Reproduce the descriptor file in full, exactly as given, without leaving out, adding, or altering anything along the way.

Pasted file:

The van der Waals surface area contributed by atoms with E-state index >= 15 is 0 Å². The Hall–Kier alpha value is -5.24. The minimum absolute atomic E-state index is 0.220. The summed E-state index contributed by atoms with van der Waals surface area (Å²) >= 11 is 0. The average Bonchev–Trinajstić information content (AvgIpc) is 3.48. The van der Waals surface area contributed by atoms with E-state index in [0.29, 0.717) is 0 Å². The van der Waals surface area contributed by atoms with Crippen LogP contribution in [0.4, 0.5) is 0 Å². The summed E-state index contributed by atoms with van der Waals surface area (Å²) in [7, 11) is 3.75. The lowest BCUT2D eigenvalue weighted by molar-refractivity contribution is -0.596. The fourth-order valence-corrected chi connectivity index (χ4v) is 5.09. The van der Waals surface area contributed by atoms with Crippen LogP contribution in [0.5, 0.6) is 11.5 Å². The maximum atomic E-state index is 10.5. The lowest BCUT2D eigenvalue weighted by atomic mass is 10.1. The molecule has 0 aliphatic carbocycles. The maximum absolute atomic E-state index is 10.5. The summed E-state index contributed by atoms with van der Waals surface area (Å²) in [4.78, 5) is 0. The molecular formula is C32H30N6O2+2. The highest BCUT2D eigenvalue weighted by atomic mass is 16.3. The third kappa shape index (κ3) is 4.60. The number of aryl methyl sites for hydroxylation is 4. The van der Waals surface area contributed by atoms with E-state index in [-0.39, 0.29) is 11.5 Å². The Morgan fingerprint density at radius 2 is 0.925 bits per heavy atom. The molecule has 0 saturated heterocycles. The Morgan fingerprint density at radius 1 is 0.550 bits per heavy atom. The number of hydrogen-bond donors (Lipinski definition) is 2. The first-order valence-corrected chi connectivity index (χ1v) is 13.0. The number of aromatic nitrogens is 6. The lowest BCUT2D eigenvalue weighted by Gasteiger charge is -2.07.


The van der Waals surface area contributed by atoms with E-state index >= 15 is 0 Å². The Hall–Kier alpha value is -5.24. The minimum absolute atomic E-state index is 0.220. The summed E-state index contributed by atoms with van der Waals surface area (Å²) >= 11 is 0. The average Bonchev–Trinajstić information content (AvgIpc) is 3.48. The van der Waals surface area contributed by atoms with E-state index in [0.29, 0.717) is 0 Å². The van der Waals surface area contributed by atoms with Crippen LogP contribution in [0.4, 0.5) is 0 Å². The summed E-state index contributed by atoms with van der Waals surface area (Å²) in [7, 11) is 3.75. The lowest BCUT2D eigenvalue weighted by molar-refractivity contribution is -0.596. The fourth-order valence-corrected chi connectivity index (χ4v) is 5.09. The van der Waals surface area contributed by atoms with Crippen LogP contribution in [0.5, 0.6) is 11.5 Å². The maximum atomic E-state index is 10.5. The lowest BCUT2D eigenvalue weighted by atomic mass is 10.1. The molecule has 0 aliphatic carbocycles. The maximum absolute atomic E-state index is 10.5. The summed E-state index contributed by atoms with van der Waals surface area (Å²) in [4.78, 5) is 0. The molecular formula is C32H30N6O2+2. The highest BCUT2D eigenvalue weighted by atomic mass is 16.3. The third kappa shape index (κ3) is 4.60. The number of aryl methyl sites for hydroxylation is 4. The van der Waals surface area contributed by atoms with E-state index in [-0.39, 0.29) is 11.5 Å². The Morgan fingerprint density at radius 2 is 0.925 bits per heavy atom. The molecule has 0 saturated heterocycles. The Morgan fingerprint density at radius 1 is 0.550 bits per heavy atom. The number of hydrogen-bond donors (Lipinski definition) is 2. The first-order valence-corrected chi connectivity index (χ1v) is 13.0. The number of aromatic nitrogens is 6. The lowest BCUT2D eigenvalue weighted by Gasteiger charge is -2.07.